Habitat & Conservation  |  07/19/2023

Pheasants Forever and Quail Forever Applaud USDA Acceptance of 2.7 Million Grassland CRP Acres


CRP Program draws closer to national cap of 27 million acres

The U.S. Department of Agriculture (USDA) today announced the acceptance of 2.7 million acres into the Conservation Reserve Program’s (CRP) Grassland sign-up, selected from a record-setting 4.6 million acres in offers. When combined with the enrollment of over 1 million acres during CRP’s general sign up, the program will accomplish a net gain in total CRP acres for the third consecutive year. 

“Grasslands are the heart of The Habitat Organization, and we’re pleased to share the news of another successful CRP sign-up,” said Jim Inglis, director of government affairs for Pheasants Forever and Quail Forever. “The record breaking number of acres offered is a great sign for grassland habitat everywhere, as the storied program continues to provide immense benefits for a wide array of wildlife on working lands.”  

The news is especially meaningful in key upland bird states like Colorado (430,899 acres), Nebraska (417,865 acres), and South Dakota (325,443 acres), which saw the highest enrollment in the country during this sign-up. Once implemented, accepted offers in this trio of states will have immediate impacts for ring-necked pheasants, bobwhite quail, scaled quail, prairie chickens, and sharp-tailed grouse. Additionally, Pheasants Forever and Quail Forever are proud to employ staff in this region. In partnership with USDA, state wildlife agencies and others, these team members assist landowners in submitting and executing voluntary conservation practices from start to finish.

“This year’s Grassland CRP signup demonstrates the continued popularity, success and value of investments in voluntary, producer-led, working lands conservation programs,” said Zach Ducheneaux, administrator of USDA’s Farm Service Agency (FSA). “Grassland CRP clearly demonstrates that conservation priorities and agricultural productivity not only have the capacity to coexist but also complement and enhance one another. Through all our working land conservation programs, farmers and ranchers play a critical role in helping secure the future of both our food production and our natural resources. Interest in CRP Grasslands continue to grow and if it were not for the statutory cap, we would have had a record setting enrollment to pair with continued strong General and Continuous enrollment this year.”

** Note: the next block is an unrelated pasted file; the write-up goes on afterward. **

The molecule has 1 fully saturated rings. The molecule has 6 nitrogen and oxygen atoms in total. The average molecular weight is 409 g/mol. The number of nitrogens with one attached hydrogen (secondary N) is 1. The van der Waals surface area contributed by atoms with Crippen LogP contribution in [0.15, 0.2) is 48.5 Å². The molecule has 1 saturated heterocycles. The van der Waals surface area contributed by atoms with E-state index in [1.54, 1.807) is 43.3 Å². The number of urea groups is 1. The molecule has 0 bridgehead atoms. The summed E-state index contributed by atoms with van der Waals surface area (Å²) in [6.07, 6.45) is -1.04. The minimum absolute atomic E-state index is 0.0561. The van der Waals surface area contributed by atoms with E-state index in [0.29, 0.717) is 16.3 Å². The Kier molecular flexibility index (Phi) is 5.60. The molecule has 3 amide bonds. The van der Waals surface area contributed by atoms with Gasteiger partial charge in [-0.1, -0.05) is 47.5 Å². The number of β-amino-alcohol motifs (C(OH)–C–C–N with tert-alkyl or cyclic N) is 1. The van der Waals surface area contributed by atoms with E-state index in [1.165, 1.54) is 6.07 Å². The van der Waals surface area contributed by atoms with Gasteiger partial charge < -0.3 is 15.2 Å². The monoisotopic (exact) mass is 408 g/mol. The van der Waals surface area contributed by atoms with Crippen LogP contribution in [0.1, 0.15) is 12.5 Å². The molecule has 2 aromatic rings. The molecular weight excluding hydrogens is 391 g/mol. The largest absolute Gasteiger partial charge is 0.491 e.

Grassland CRP leverages working lands practices to improve biodiversity and conserve environmentally sensitive land. To target conservation in key geographies, USDA prioritizes land within two National Priority Zones: the Greater Yellowstone Ecosystem and the Dust Bowl area. Building upon the nearly 2.4 million acres already in the Priority Zones, this year’s more than 900,000 acres continues to robustly demonstrate that producers in these areas recognize the keen conservation value of Grassland CRP. Land enrolled in these zones will contribute to broader USDA conservation efforts through Working Lands for Wildlife by conserving working grasslands and other lands that underpin iconic big game migrations. 

Grasslands enrolled in CRP help sequester carbon in vegetation and soil, while enhancing resilience to drought and wildfire. Meanwhile, producers can still conduct common grazing practices, such as haying or harvesting seed from the enrolled land, which supports agricultural production.    

Additionally, USDA has accepted more than 1 million acres through the General signup, and more than 465,800 acres have been submitted through the Continuous CRP signup so far this year, on pace to be similar to last year’s nearly 900,000-acre enrollment.

Pheasants Forever and Quail Forever encourage landowners who are interested in CRP, or any other conservation program, to visit their local USDA service center and connect with a Farm Bill biologist. The organization’s technical assistance team helps find the right tool to address any conservation need, and Grassland CRP is just one of numerous critical programs that landowners have at their disposal.